This is to let you know that the videos are on hold for a little while. In 8 days time I leave for a 5 week trip to the USA and Canada for clinics. I have so much to do before I go that I have been stressing about getting it all done. So at Michèle’s suggestion, I am putting the video making aside for the moment to take the pressure off. However, they will be back. I have a lot of ideas of things I want to bring to your attention in video form and I promise the videos will return.
In the meantime, I am reprinting the Satts stories from quite awhile back. When first published they were hugely popular and since then the following for this page has more than doubled. So this is a chance to introduce Satts to a new audience. And for those that have previously read about Satts, I hope the concepts I have been discussing will give you some new insights into his story and the work I did with him - including the many many mistakes I made.
Just a note to let you know that the events are as close to true as I can remember, but they occurred about 25 years ago.
I had only moved to Victoria six months earlier. I was living on a 30 acre property owned by an absent doctor who was looking for a part time caretaker. It had a beautiful open plan house with an upstairs mezzanine. There were 2 stables and 6 paddocks, a round yard, 2 acre dam and a quiet dead end dirt road. The owner grew blueberries and wine grapes and would visit a few times a year to enjoy the country atmosphere and play farmer for short periods. My responsibilities were to mow the lawns, keep the irrigation working for the grapes and berries and provide security. There was plenty of room for my 2 horses and lots of time that I could continue my research career at the university. It was a perfect setup – no rent, easy responsibilities and all the space and facilities for riding my horses.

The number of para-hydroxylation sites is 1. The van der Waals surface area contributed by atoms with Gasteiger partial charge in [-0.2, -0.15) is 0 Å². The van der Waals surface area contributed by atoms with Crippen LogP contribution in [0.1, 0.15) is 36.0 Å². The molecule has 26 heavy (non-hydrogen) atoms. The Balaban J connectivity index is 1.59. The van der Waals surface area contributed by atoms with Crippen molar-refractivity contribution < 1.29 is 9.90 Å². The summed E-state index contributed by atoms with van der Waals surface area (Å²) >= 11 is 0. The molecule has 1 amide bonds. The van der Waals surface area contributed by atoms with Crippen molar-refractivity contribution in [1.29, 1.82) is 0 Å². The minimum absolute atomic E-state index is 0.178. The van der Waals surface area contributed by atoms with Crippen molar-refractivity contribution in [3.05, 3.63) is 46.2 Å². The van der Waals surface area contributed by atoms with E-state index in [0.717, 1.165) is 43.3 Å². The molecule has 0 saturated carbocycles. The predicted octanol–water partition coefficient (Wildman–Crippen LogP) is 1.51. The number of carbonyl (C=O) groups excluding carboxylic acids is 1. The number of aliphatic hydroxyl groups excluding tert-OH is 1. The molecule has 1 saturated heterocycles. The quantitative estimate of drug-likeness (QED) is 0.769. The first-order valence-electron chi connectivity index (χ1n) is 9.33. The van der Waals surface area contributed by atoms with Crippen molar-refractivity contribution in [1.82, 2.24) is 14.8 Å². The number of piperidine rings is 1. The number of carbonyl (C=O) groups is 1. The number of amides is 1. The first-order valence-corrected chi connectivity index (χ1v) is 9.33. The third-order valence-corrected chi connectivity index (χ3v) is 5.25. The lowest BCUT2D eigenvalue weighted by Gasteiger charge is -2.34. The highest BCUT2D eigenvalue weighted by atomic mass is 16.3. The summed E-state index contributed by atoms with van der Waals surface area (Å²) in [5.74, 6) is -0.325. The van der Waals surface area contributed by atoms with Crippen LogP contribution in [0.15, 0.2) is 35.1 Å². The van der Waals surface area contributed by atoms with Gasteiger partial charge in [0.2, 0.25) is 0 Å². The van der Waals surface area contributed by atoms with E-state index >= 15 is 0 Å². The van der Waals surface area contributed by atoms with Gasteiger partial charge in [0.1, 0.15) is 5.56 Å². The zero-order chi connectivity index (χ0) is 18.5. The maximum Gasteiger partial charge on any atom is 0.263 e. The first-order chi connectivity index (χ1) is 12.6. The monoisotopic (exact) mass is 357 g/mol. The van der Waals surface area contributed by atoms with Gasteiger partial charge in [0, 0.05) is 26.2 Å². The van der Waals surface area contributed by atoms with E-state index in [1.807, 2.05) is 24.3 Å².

It was nearing bedtime for me when the phone rang. I thought about not answering it, but I had an important experiment running and it might have been one of my lab techs calling to say I was needed in the lab. It was my dad.
Dad didn’t usually call. Mostly mum did all the telephoning. Dad was not very good at small talk. He started with all the usual like “how are ya, son” and “how’s work” and “do ya need any money”. At this point is was normal for him to say “well, good talkin to ya - here’s ya mother.” But he didn’t this time.
“Son, I got a horse that isn’t doing too well. Geoff (the trainer) says he can’t race because he is too crazy. Nobody wants to handle him and they can’t get him broken in. Do ya reckon you could take him for a bit and see what ya can do with him. I’ll pay ya and take care of all the expenses. He’s a Karla Dancer foal and worth giving him some time.”
“Well dad I’m really busy at work at the moment with some big experiments that I need to get done before my application for a new NH&MRC grant is due in October. I have to have the preliminary data ready for that, so I don’t know how much time I’ll have for training a horse.”